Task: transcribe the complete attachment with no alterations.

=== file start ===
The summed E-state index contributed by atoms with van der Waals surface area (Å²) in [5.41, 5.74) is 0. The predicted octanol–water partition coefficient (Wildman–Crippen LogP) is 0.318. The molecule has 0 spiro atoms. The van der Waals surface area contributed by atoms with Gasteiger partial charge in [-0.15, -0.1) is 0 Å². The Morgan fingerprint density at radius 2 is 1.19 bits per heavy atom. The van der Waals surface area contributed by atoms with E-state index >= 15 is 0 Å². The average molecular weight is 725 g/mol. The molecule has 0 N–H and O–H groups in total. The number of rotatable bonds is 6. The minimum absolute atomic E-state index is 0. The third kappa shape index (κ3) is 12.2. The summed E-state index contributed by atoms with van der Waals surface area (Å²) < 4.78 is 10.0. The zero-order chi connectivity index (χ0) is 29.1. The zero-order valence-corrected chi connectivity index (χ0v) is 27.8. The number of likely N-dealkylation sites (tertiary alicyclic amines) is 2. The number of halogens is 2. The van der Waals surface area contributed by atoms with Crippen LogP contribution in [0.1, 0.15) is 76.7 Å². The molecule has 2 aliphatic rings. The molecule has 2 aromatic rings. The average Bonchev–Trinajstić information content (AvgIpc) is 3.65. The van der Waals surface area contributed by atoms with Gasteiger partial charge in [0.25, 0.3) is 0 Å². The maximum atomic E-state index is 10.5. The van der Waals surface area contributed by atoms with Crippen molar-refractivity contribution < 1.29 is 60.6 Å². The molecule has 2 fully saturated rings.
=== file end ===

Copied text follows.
The summed E-state index contributed by atoms with van der Waals surface area (Å²) in [5.41, 5.74) is 0. The predicted octanol–water partition coefficient (Wildman–Crippen LogP) is 0.318. The molecule has 0 spiro atoms. The van der Waals surface area contributed by atoms with Gasteiger partial charge in [-0.15, -0.1) is 0 Å². The Morgan fingerprint density at radius 2 is 1.19 bits per heavy atom. The van der Waals surface area contributed by atoms with E-state index >= 15 is 0 Å². The average molecular weight is 725 g/mol. The molecule has 0 N–H and O–H groups in total. The number of rotatable bonds is 6. The minimum absolute atomic E-state index is 0. The third kappa shape index (κ3) is 12.2. The summed E-state index contributed by atoms with van der Waals surface area (Å²) < 4.78 is 10.0. The zero-order chi connectivity index (χ0) is 29.1. The zero-order valence-corrected chi connectivity index (χ0v) is 27.8. The number of likely N-dealkylation sites (tertiary alicyclic amines) is 2. The number of halogens is 2. The van der Waals surface area contributed by atoms with Crippen LogP contribution in [0.1, 0.15) is 76.7 Å². The molecule has 2 aliphatic rings. The molecule has 2 aromatic rings. The average Bonchev–Trinajstić information content (AvgIpc) is 3.65. The van der Waals surface area contributed by atoms with Gasteiger partial charge in [0.25, 0.3) is 0 Å². The maximum atomic E-state index is 10.5. The van der Waals surface area contributed by atoms with Crippen molar-refractivity contribution < 1.29 is 60.6 Å². The molecule has 2 fully saturated rings.